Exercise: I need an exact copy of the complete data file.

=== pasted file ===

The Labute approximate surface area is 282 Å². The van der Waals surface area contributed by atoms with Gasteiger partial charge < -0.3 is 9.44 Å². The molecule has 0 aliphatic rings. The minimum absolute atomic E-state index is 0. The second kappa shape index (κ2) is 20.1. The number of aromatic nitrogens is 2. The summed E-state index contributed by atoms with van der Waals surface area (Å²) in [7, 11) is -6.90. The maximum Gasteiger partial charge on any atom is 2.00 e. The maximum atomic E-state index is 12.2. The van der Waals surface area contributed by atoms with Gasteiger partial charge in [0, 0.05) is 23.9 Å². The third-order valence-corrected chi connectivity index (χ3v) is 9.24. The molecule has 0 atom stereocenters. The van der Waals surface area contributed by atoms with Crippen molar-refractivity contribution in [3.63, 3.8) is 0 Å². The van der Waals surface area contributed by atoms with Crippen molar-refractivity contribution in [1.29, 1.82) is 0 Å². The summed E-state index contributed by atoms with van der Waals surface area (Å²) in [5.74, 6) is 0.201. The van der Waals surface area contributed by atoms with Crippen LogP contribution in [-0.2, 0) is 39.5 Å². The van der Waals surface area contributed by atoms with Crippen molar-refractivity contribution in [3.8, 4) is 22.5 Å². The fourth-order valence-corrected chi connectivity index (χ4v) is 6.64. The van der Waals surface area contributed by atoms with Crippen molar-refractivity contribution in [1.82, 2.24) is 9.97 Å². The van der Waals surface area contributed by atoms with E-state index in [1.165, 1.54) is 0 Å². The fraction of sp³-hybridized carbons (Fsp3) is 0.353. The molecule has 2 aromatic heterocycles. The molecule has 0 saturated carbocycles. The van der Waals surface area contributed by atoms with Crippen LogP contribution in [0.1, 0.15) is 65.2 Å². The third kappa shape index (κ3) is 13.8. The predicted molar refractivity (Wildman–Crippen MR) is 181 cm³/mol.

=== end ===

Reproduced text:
The Labute approximate surface area is 282 Å². The van der Waals surface area contributed by atoms with Gasteiger partial charge < -0.3 is 9.44 Å². The molecule has 0 aliphatic rings. The minimum absolute atomic E-state index is 0. The second kappa shape index (κ2) is 20.1. The number of aromatic nitrogens is 2. The summed E-state index contributed by atoms with van der Waals surface area (Å²) in [7, 11) is -6.90. The maximum Gasteiger partial charge on any atom is 2.00 e. The maximum atomic E-state index is 12.2. The van der Waals surface area contributed by atoms with Gasteiger partial charge in [0, 0.05) is 23.9 Å². The third-order valence-corrected chi connectivity index (χ3v) is 9.24. The molecule has 0 atom stereocenters. The van der Waals surface area contributed by atoms with Crippen molar-refractivity contribution in [3.63, 3.8) is 0 Å². The van der Waals surface area contributed by atoms with Crippen molar-refractivity contribution in [1.29, 1.82) is 0 Å². The summed E-state index contributed by atoms with van der Waals surface area (Å²) in [5.74, 6) is 0.201. The van der Waals surface area contributed by atoms with Crippen LogP contribution in [-0.2, 0) is 39.5 Å². The van der Waals surface area contributed by atoms with Crippen molar-refractivity contribution in [3.8, 4) is 22.5 Å². The fourth-order valence-corrected chi connectivity index (χ4v) is 6.64. The van der Waals surface area contributed by atoms with Crippen molar-refractivity contribution in [1.82, 2.24) is 9.97 Å². The van der Waals surface area contributed by atoms with E-state index in [1.165, 1.54) is 0 Å². The fraction of sp³-hybridized carbons (Fsp3) is 0.353. The molecule has 2 aromatic heterocycles. The molecule has 0 saturated carbocycles. The van der Waals surface area contributed by atoms with Crippen LogP contribution in [0.1, 0.15) is 65.2 Å². The third kappa shape index (κ3) is 13.8. The predicted molar refractivity (Wildman–Crippen MR) is 181 cm³/mol.